High Court upholds cheese plant planning permission
20 April 2021
The High Court has upheld the planning permission decision for the construction of a controversial cheese manufacturing plant in County Kilkenny.
The plant is being promoted by the Dutch dairy processor Royal A-ware in partnership with Glanbia, who is slated to supply the milk for the operation.
An Taisce brought a legal challenge against the plant being granted planning permission by An Bord Pleanála in November and argued that the environmental impact of the site should have been assessed in the decision-making process.
The plant is estimated to require 450 million litres of milk each year and will result in higher ammonia and greenhouse gas emissions as well as further deterioration in water quality, according to An Taisce.
The organisation is now considering the judgment to see if there are grounds to take the case to the Court of Appeal or to the Supreme Court.
Failure to act will result in “large cost”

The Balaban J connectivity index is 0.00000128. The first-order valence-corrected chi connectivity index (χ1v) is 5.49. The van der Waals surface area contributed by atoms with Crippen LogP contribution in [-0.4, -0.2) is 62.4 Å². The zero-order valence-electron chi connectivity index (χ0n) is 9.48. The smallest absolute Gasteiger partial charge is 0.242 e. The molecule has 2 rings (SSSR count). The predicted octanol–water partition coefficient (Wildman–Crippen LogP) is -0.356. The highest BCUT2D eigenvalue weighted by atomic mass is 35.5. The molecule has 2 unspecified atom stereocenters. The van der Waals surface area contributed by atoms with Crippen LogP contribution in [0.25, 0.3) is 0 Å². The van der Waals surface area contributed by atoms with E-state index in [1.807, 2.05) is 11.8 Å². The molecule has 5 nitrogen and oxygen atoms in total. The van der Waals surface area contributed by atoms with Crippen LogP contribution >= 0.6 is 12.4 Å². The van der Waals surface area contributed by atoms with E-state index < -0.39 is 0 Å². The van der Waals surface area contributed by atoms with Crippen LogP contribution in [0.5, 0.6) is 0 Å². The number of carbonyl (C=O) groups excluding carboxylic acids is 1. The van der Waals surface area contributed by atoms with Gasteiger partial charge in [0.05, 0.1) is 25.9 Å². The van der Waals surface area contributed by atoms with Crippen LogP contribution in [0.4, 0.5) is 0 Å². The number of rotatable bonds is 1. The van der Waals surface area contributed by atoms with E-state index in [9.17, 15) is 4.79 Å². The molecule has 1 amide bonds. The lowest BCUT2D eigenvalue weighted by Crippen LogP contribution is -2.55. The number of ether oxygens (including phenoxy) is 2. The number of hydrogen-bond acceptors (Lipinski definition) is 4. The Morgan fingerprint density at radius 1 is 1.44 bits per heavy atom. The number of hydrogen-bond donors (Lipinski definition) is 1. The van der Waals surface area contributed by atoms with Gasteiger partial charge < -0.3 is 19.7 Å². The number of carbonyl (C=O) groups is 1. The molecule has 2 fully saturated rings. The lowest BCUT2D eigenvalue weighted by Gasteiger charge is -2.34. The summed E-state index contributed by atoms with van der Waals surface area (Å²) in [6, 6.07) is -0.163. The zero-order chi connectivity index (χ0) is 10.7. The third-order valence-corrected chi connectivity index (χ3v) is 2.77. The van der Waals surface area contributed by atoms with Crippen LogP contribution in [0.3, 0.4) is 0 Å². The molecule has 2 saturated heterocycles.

In reaction to today’s ruling, Natural Environment Officer with An Taisce Elaine McGoff said that while the judge did not rule in An Taisce’s favour, the validity of An Taisce’s concerns remain unaltered.
“As consistently confirmed by the EPA, all our environmental indicators are going in the wrong direction, with a drastic loss of water quality and biodiversity, and rising greenhouse gas and ammonia emissions,” Dr. McGoff said.
Given its legal obligations, Ireland will have to take the necessary action and “failure to do so will result in large costs to the State,” she added.
Dr. McGoff also stressed that the case was not one “taken against farmers” and that rather it was advanced “for our environment and the future viability of Irish farming, which is currently endangered by planning decisions that are not compliant with our environmental legal obligations.”
Agriculture remains the largest emitting sector in Ireland, accounting for 37.7 per cent of total emissions according to the latest EPA data.
The current model has also resulted in the pollution of almost half of Irish rivers, lakes, so much so that they are considered to be in an unhealthy state.
Ireland has also exceeded its ammonia limits under the National Emission Ceiling Directive since 2016, and current projections anticipate it will continue to do so beyond the end of the decade.
Ammonia is a toxic gas that is a major by-product of animal-based agriculture and is one of the most lethal forms of air pollution.
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